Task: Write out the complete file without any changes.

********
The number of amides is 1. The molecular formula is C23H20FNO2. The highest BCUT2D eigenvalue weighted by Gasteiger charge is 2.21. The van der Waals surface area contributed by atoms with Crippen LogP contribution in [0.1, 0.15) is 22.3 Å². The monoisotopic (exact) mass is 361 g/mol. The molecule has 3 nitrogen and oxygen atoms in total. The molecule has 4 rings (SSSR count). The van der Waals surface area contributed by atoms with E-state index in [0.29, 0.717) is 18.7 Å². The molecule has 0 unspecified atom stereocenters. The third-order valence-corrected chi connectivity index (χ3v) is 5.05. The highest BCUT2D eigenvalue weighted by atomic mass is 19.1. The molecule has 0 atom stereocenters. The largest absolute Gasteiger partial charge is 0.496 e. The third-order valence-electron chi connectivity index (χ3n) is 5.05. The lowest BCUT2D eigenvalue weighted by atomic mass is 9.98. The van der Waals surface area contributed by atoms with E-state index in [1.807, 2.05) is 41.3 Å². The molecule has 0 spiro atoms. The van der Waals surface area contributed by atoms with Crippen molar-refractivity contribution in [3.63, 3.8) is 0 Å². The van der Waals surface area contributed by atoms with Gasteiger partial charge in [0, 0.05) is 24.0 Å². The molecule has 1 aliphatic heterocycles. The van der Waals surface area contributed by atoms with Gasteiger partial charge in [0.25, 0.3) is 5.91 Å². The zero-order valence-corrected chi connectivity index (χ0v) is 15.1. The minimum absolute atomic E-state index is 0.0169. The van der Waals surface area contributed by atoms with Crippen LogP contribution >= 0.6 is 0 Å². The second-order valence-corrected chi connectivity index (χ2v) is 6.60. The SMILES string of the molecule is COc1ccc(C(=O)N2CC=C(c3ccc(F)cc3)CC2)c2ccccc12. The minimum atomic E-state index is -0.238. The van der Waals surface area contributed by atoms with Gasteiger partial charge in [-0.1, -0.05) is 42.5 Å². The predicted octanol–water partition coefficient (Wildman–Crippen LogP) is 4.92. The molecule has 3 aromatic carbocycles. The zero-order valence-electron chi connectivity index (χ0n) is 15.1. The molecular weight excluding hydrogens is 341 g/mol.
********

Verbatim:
The number of amides is 1. The molecular formula is C23H20FNO2. The highest BCUT2D eigenvalue weighted by Gasteiger charge is 2.21. The van der Waals surface area contributed by atoms with Crippen LogP contribution in [0.1, 0.15) is 22.3 Å². The monoisotopic (exact) mass is 361 g/mol. The molecule has 3 nitrogen and oxygen atoms in total. The molecule has 4 rings (SSSR count). The van der Waals surface area contributed by atoms with E-state index in [0.29, 0.717) is 18.7 Å². The molecule has 0 unspecified atom stereocenters. The third-order valence-corrected chi connectivity index (χ3v) is 5.05. The highest BCUT2D eigenvalue weighted by atomic mass is 19.1. The molecule has 0 atom stereocenters. The largest absolute Gasteiger partial charge is 0.496 e. The third-order valence-electron chi connectivity index (χ3n) is 5.05. The lowest BCUT2D eigenvalue weighted by atomic mass is 9.98. The van der Waals surface area contributed by atoms with E-state index in [1.807, 2.05) is 41.3 Å². The molecule has 0 spiro atoms. The van der Waals surface area contributed by atoms with Crippen molar-refractivity contribution in [3.63, 3.8) is 0 Å². The van der Waals surface area contributed by atoms with Gasteiger partial charge in [0, 0.05) is 24.0 Å². The molecule has 1 aliphatic heterocycles. The van der Waals surface area contributed by atoms with Gasteiger partial charge in [0.25, 0.3) is 5.91 Å². The zero-order valence-corrected chi connectivity index (χ0v) is 15.1. The minimum absolute atomic E-state index is 0.0169. The van der Waals surface area contributed by atoms with Crippen LogP contribution >= 0.6 is 0 Å². The second-order valence-corrected chi connectivity index (χ2v) is 6.60. The SMILES string of the molecule is COc1ccc(C(=O)N2CC=C(c3ccc(F)cc3)CC2)c2ccccc12. The minimum atomic E-state index is -0.238. The van der Waals surface area contributed by atoms with Gasteiger partial charge in [-0.1, -0.05) is 42.5 Å². The predicted octanol–water partition coefficient (Wildman–Crippen LogP) is 4.92. The molecule has 3 aromatic carbocycles. The zero-order valence-electron chi connectivity index (χ0n) is 15.1. The molecular weight excluding hydrogens is 341 g/mol.